In a 2013 survey, it was estimated that household pets outnumbered children in the US by four to one. That’s quite a big number, considering that “pets” can include cats, dogs, fish, birds, small reptiles, and rodents, as well as a few others.

In Canada, almost 50% of the population owns at least one pet, while in the UK, 45% of people have a furry (or scaled or feathered) companion in their home.

That’s a lot of pet owners in the world, and many of us believe that our pets are part of the family. We feed them well, exercise them, buy them toys, and make sure that we do everything we can to keep them happy, healthy, and spoiled while they are in our care. But what happens to them if we, the owners, are met with untimely or unforeseen circumstances?

In this post, we’ll talk about the importance and necessity of including your pets in your Last Will or Trust, and what your options are when choosing a caretaker.

We include our pets in travel, moving, and everyday plans, why wouldn’t we include them in our estate plans?

How Do I Include My Pet In My Estate Plans?

There are a few different options for including your pet in your estate plans, and which one you choose depends on your personal preferences. Regardless of which you choose, make sure to discuss your wishes with your desired caretaker and confirm that they are willing to take responsibility for your pet should you pass away.

Technically, you may not leave money or property to your pets, but you can protect them in other ways.

Tell Your Executor

The first and most simple way is to let your executor know who you would like to care for your pet, and how you would like your pet cared for.

Upon your death, your executor would see to it that your pet went to your chosen caretaker. While they would be able to ensure that your furry friend went to the right person, they would not be able to enforce care specifications or take legal action in your stead should the care standards not be met by your guardian.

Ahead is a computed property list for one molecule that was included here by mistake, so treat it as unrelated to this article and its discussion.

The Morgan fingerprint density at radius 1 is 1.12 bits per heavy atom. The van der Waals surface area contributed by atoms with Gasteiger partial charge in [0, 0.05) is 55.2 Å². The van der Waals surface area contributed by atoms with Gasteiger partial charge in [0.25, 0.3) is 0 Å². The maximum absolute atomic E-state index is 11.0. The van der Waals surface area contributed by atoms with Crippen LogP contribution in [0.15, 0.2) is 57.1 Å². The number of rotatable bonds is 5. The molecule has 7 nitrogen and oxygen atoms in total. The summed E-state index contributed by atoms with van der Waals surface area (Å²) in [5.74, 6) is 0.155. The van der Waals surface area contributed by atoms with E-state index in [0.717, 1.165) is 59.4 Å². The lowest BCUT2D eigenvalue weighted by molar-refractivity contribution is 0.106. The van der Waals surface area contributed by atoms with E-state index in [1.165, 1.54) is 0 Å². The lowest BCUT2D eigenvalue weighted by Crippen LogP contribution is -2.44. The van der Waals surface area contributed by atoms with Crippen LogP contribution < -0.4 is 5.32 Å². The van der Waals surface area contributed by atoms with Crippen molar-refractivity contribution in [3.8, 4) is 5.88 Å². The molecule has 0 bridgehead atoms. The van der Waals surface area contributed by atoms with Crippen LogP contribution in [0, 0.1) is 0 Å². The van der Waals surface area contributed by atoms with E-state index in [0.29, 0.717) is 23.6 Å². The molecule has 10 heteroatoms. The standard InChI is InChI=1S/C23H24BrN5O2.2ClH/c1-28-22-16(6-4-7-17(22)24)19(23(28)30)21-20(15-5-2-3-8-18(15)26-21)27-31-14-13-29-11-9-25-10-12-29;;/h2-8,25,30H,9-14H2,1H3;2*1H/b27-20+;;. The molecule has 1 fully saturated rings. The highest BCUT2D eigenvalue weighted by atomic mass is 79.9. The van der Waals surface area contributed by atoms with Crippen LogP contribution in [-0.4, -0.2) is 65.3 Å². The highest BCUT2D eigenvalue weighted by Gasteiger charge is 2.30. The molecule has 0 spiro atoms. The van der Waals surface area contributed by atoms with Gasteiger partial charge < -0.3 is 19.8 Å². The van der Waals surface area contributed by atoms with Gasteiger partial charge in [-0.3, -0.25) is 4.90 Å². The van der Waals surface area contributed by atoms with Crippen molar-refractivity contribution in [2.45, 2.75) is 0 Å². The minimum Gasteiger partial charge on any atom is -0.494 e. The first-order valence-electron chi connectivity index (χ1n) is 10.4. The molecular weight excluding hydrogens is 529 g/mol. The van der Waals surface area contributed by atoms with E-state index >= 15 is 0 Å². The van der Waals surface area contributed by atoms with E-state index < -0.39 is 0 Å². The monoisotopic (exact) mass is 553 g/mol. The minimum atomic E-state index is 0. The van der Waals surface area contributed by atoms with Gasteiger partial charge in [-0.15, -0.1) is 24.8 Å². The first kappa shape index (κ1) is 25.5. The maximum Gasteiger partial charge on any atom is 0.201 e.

Therefore, it is of the utmost importance to choose someone who you trust and who you believe will be a responsible and loving guardian to your animal companion.

Letter of Intent

The second is to include a Letter of Intent with your Last Will. A Letter of Intent documents something that you would like to be considered upon your passing, but it is not legally binding. In it, you can include who you want your caretaker to be, how they should care for your pet, and other specifications.

Last Will and Testament

Your third option is to write your pet, and their caretaker, into your Last Will and Testament. To do this, specify a pet guardian and how much money you would like to designate for the maintenance and upkeep of your animal companion.

Including your pet in your Last Will still will not guarantee that any money left for their maintenance will be used for such, but if you’ve chosen the right guardian, it will ensure that they are supplied with financial support if they ever need to take over ownership of your pet.

Living Trust

The fourth and sturdiest option is to include your pet in your Trust. In your Trust, you may designate a caretaker and a specified care plan.

You can detail how much you would like to leave them for maintenance of your pet, how you would like them to care for your furry friend, and even name a representative to enforce your requirements in court if your caretaker does not follow your wishes.

Why Should I Include My Pets in My Estate Plans?

Including your pets in your Estate Plans ensures that they aren’t left without anyone to care for them in the event of your passing. Instead of going to someone who you know and trust, they may end up in a shelter, which can be a difficult adjustment for a pet who has just lost their owner and who has become accustomed to a certain lifestyle.

Kitten on StreetSometimes, shelters will end up taking care of your pet until a proper home can be found, but rehoming pets who are used to living in specific situations (they are the only pet, or they aren’t used to children) can be daunting and your best buddy could end up spending a long time in a shelter waiting for the right family. It also increases the number of animals in a shelter, where overcrowding is common, limiting the space for pets who have been abandoned or abused.